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2017 Franklin D. Murphy Lecturer: Dr. Christine Guth

"Wit & Wisdom in a Japanese Teabowl"
Saturday, February 4, 2017 @2:00pm
Nelson-Atkins Museum of Art, Atkins Auditorium

The tea ceremony is widely appreciated for its social and aesthetic values, but scholars tend to ignore the important role it has also played in the creation of knowledge. The focus of this presentation is a lacquer teabowl made by Ogawa Haritsu (aka Ritsuō; 1663-1747), an artist celebrated for his innovative and imaginative use of materials. It asks why the bowl was made of lacquer rather than ceramics, and what messages the experience of handling it conveyed to its users. Dr. Guth proposes that Ritsuō’s choice of material expressed an engagement with fashionable socio-cultural and intellectual trends that informed many eighteenth-century art forms not usually associated with the world of tea.

Dr. Christine Guth led the Asian design history strand in the V&A/RCA History of Design Programme between 2007-16. She has written widely about aspects of the history of collecting, transnational cultural exchange, and material culture, particularly in relation to Japan. Her book length publications include Art Tea and Industry: Masuda Takashi and the Mitsui Circle (Princeton 1993); Art of Edo Japan: The Artist and the City 1615-1868 (Abrams 1996; Yale 2010); and Hokusai’s Great Wave: Biography

AY 2015-16 "Mini-Murphy" Lectures:

Gennifer Weisenfeld

Professor of Art, Art History and Visual Studies, Duke University

Transwar Design: Kamekura Yūsaku from Nippon Kōbō to the Tokyo Olympics

April 18, 2016, 4:30pm, room 211 Spencer Museum of Art

Professor Gennifer Weisenfeld of Duke University is a leading scholar of Japanese modern art, the avant-garde, and design history. Her work explores the impact of Japan's modern sociopolitical transformations on artistic production and practice; the cultural formations of nation and empire building; Japanese modernism; the politics of the avant-garde; the visual culture of disaster; commercial design; and the relationship between high art and popular culture. Her first book, Mavo: Japanese Artists and the Avant-Garde, 1905-1931 (Berkeley, University of California Press, 2002) is today recognized as a canonical text in the field.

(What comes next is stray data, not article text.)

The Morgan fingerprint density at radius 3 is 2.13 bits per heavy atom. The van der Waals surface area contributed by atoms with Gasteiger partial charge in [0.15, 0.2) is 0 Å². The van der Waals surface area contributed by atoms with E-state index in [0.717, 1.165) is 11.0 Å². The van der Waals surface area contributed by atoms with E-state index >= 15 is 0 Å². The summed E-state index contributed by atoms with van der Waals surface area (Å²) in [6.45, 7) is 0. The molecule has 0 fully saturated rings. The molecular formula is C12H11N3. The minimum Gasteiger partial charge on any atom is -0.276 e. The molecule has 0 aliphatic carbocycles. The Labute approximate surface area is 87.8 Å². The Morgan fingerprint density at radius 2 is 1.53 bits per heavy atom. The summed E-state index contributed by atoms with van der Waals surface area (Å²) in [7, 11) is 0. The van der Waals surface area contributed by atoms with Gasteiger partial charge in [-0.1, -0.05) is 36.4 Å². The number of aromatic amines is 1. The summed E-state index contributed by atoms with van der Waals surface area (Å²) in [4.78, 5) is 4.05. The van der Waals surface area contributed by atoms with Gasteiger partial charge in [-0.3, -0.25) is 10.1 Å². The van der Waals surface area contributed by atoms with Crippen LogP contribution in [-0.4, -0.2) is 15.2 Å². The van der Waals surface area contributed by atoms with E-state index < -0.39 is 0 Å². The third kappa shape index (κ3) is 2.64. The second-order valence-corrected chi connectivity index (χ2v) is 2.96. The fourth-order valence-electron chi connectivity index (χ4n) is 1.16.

Carol Armstrong
Professor of History of Art, Yale University
Between Greenberg and Frankenthaler: This Cézanne Which Is Not One

March 24, 2016, 5:15pm, room 211 Spencer Museum of Art

Professor Carol Armstrong of Yale University, is a highly-regarded scholar of nineteenth-century French painting, the history of photography, the history and practice of art criticism, feminist theory and the representation of women and gender in art and visual culture. She has published books and essays on Edgar Degas, Edouard Manet, Paul Cézanne, and 19th and 20th century photography, and has curated exhibitions at Princeton University Art Museum, the Drawing Center in New York, the Yale Center for British Art, and the J. Paul Getty Museum. She has been a frequent contributor to October and Artforum magazines, and continues to be an active art critic. She is also a practicing photographer. Her current projects include a book on Cézanne, modern physics and schizophrenia, a book of dialogues about the uses of the past and the functions of art in the present, and a series of essays about still life, description, and the “feminine” principle.

Erika Doss
Professor of American Studies, University of Notre Dame

Spiritual Moderns: Twentieth-Century American Artists and Religion

November 17, 2015, 5:15pm, room 211 Spencer Museum of Art

Erika Doss, Professor of American Studies at the University of Notre Dame, is a leading scholar of American art and visual culture. Her lecture, Spiritual Moderns: Twentieth-Century American Artists and Religion, will examine the significance of religious belief in the making and meaning of modern American art.

Looking at American moderns ranging in stylistic diversity from Joseph Cornell and Mark Tobey to Agnes Pelton, Mark Rothko, and Andy Warhol, it further considers why religion was largely excluded in the history of modern American art, especially as that history was shaped in the early through mid-twentieth-century. How might the visual, material, and affective dimensions of religious belief provide enriched understandings of American modernism?


Zaixin Hong
Professor of Art, University of Puget Sound

Word as Image: Chinese Calligraphy in Modern and Contemporary Art

September 24, 2015, 5:15pm, room 211 Spencer Museum of Art